Just then the ship is struck by a meteor which embeds itself into the structure. Doc dons a space suit to remove it before it causes further damage while Tina tags along to assist. Doc, of course, tells her this is man’s work and orders her back inside, but she impulsively tries to protect him from more meteors in the shower and seems to have been severely damaged in the process. Doc carries her form back to the airlock, closing out Part I.

Part II has our metal band fully recovered, but when Doc comes in with the inert form of Tina he goes directly into repair mode, not even pausing to remove his space suit. Gold notices that the suit has been perforated by cosmic rays (took a page from the Fantastic Four, did we Kanigher?) and within days the effects are apparent. Doc doesn’t require food or sleep for days and then his appearance makes a bizarre change when he becomes a silver colored robot. The Metal Men are alarmed except for Tina, who is ecstatic upon her recovery that at last, Doc is now in a form that won’t stand in the way of their being a couple. Her rapture is short-lived, though, when Doc’s feelings and heart, never the warmest, are now as cold and hard as his exterior. He demands all the Metal Men get to work and fulfill their functions, ending Part II.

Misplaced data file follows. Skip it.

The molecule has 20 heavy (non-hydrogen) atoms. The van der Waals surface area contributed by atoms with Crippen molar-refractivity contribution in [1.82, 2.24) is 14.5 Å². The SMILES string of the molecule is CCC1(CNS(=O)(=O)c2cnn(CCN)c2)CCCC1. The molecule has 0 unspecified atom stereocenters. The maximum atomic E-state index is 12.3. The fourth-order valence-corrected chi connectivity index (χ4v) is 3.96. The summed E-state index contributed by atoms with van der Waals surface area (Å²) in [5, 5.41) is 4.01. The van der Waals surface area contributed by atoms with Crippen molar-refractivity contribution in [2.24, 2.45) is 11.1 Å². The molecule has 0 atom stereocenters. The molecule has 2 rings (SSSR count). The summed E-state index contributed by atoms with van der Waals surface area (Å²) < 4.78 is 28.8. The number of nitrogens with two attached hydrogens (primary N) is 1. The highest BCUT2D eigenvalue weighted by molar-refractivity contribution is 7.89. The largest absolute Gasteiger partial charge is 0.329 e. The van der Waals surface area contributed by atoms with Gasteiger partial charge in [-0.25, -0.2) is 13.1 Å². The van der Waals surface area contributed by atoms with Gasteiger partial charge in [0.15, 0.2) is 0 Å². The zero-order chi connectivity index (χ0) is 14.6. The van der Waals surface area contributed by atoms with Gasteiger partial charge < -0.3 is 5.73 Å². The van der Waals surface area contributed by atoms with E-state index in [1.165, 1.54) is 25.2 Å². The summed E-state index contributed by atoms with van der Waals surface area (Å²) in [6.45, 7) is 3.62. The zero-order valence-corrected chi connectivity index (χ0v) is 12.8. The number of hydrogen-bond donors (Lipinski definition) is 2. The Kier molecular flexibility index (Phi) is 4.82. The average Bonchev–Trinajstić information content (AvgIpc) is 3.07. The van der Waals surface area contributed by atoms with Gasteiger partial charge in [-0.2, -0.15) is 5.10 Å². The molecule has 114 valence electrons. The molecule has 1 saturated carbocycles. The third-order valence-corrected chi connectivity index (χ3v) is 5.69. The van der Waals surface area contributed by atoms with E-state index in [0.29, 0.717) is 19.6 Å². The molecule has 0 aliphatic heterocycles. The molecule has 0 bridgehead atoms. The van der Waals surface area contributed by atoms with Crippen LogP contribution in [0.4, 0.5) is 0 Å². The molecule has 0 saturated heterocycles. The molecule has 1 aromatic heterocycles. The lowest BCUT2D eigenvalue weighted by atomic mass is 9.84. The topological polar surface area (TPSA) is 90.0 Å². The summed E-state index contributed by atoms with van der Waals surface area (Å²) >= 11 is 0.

While the Doc Robot is manning the controls of the ship, a distress signal is received from another U.S. manned rocket being threatened by a comet being. Doc ignores the cry for help, but his inventions cannot and while he is distracted with his work, they exit the vessel and go to the aid of the distressed spacecraft. After some harrowing moments and typical teamwork, they triumph, but when they rejoin their inventor, they are read the riot act, accused of acting very un-robot-like and threatened with being rebuilt when they get back to the lab.

After landing, Doc muses to himself that he’ll melt them all down and start over and might even rethink the basis for his inventions. “Why not robots of gases or liquids…” Right about then Gold has had enough and with the help of Iron they shove Doc into his quarters and seal him in allowing him some time to come to his senses, drawing the curtain on Part III.